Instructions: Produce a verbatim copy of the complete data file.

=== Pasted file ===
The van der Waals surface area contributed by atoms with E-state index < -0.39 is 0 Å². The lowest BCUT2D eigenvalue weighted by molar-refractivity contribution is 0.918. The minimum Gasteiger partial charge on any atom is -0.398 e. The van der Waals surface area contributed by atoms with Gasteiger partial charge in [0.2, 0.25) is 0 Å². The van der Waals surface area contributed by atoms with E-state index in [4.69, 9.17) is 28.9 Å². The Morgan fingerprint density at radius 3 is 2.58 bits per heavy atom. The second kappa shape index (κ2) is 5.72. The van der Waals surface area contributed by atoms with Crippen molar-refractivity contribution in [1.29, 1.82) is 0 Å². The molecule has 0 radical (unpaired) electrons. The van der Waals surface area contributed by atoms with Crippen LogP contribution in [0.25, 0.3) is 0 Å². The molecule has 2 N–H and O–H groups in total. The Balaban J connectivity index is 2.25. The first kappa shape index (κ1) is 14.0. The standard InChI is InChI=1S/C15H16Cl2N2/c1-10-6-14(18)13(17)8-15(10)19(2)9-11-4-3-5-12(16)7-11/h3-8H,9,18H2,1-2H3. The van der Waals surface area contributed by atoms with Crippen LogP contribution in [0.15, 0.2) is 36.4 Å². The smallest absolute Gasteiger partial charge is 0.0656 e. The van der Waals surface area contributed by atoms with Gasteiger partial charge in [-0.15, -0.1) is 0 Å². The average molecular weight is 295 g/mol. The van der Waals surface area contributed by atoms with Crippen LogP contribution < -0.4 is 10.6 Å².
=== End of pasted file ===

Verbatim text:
The van der Waals surface area contributed by atoms with E-state index < -0.39 is 0 Å². The lowest BCUT2D eigenvalue weighted by molar-refractivity contribution is 0.918. The minimum Gasteiger partial charge on any atom is -0.398 e. The van der Waals surface area contributed by atoms with Gasteiger partial charge in [0.2, 0.25) is 0 Å². The van der Waals surface area contributed by atoms with E-state index in [4.69, 9.17) is 28.9 Å². The Morgan fingerprint density at radius 3 is 2.58 bits per heavy atom. The second kappa shape index (κ2) is 5.72. The van der Waals surface area contributed by atoms with Crippen molar-refractivity contribution in [1.29, 1.82) is 0 Å². The molecule has 0 radical (unpaired) electrons. The van der Waals surface area contributed by atoms with Crippen LogP contribution in [0.25, 0.3) is 0 Å². The molecule has 2 N–H and O–H groups in total. The Balaban J connectivity index is 2.25. The first kappa shape index (κ1) is 14.0. The standard InChI is InChI=1S/C15H16Cl2N2/c1-10-6-14(18)13(17)8-15(10)19(2)9-11-4-3-5-12(16)7-11/h3-8H,9,18H2,1-2H3. The van der Waals surface area contributed by atoms with Crippen LogP contribution in [0.15, 0.2) is 36.4 Å². The smallest absolute Gasteiger partial charge is 0.0656 e. The van der Waals surface area contributed by atoms with Gasteiger partial charge in [-0.15, -0.1) is 0 Å². The average molecular weight is 295 g/mol. The van der Waals surface area contributed by atoms with Crippen LogP contribution < -0.4 is 10.6 Å².